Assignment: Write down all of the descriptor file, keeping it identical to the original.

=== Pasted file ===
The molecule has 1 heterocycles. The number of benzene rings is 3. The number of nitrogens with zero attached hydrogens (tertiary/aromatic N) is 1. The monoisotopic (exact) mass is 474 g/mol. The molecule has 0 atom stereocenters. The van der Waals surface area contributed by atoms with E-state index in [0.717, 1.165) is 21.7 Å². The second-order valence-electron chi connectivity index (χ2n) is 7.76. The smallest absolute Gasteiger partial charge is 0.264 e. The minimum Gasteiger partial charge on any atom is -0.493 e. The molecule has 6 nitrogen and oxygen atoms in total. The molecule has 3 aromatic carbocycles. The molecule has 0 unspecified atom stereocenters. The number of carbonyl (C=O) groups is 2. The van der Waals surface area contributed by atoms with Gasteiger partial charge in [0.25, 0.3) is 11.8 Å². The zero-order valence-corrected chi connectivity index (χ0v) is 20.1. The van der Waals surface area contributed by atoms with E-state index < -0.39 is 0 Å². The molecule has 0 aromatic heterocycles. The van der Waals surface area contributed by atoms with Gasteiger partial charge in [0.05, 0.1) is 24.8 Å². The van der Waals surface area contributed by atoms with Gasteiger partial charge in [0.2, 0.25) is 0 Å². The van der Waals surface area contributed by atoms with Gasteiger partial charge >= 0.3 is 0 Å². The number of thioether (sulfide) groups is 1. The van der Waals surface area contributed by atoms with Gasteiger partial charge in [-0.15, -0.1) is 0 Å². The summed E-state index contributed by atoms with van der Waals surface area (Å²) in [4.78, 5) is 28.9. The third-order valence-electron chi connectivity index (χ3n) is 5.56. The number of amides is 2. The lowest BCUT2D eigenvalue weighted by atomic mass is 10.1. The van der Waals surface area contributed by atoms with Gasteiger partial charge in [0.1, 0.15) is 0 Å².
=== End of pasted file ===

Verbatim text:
The molecule has 1 heterocycles. The number of benzene rings is 3. The number of nitrogens with zero attached hydrogens (tertiary/aromatic N) is 1. The monoisotopic (exact) mass is 474 g/mol. The molecule has 0 atom stereocenters. The van der Waals surface area contributed by atoms with E-state index in [0.717, 1.165) is 21.7 Å². The second-order valence-electron chi connectivity index (χ2n) is 7.76. The smallest absolute Gasteiger partial charge is 0.264 e. The minimum Gasteiger partial charge on any atom is -0.493 e. The molecule has 6 nitrogen and oxygen atoms in total. The molecule has 3 aromatic carbocycles. The molecule has 0 unspecified atom stereocenters. The number of carbonyl (C=O) groups is 2. The van der Waals surface area contributed by atoms with Gasteiger partial charge in [0.25, 0.3) is 11.8 Å². The zero-order valence-corrected chi connectivity index (χ0v) is 20.1. The van der Waals surface area contributed by atoms with E-state index < -0.39 is 0 Å². The molecule has 0 aromatic heterocycles. The van der Waals surface area contributed by atoms with Gasteiger partial charge in [0.05, 0.1) is 24.8 Å². The van der Waals surface area contributed by atoms with Gasteiger partial charge in [0.2, 0.25) is 0 Å². The van der Waals surface area contributed by atoms with Gasteiger partial charge >= 0.3 is 0 Å². The number of thioether (sulfide) groups is 1. The van der Waals surface area contributed by atoms with Gasteiger partial charge in [-0.15, -0.1) is 0 Å². The summed E-state index contributed by atoms with van der Waals surface area (Å²) in [4.78, 5) is 28.9. The third-order valence-electron chi connectivity index (χ3n) is 5.56. The number of amides is 2. The lowest BCUT2D eigenvalue weighted by atomic mass is 10.1. The van der Waals surface area contributed by atoms with Gasteiger partial charge in [0.1, 0.15) is 0 Å².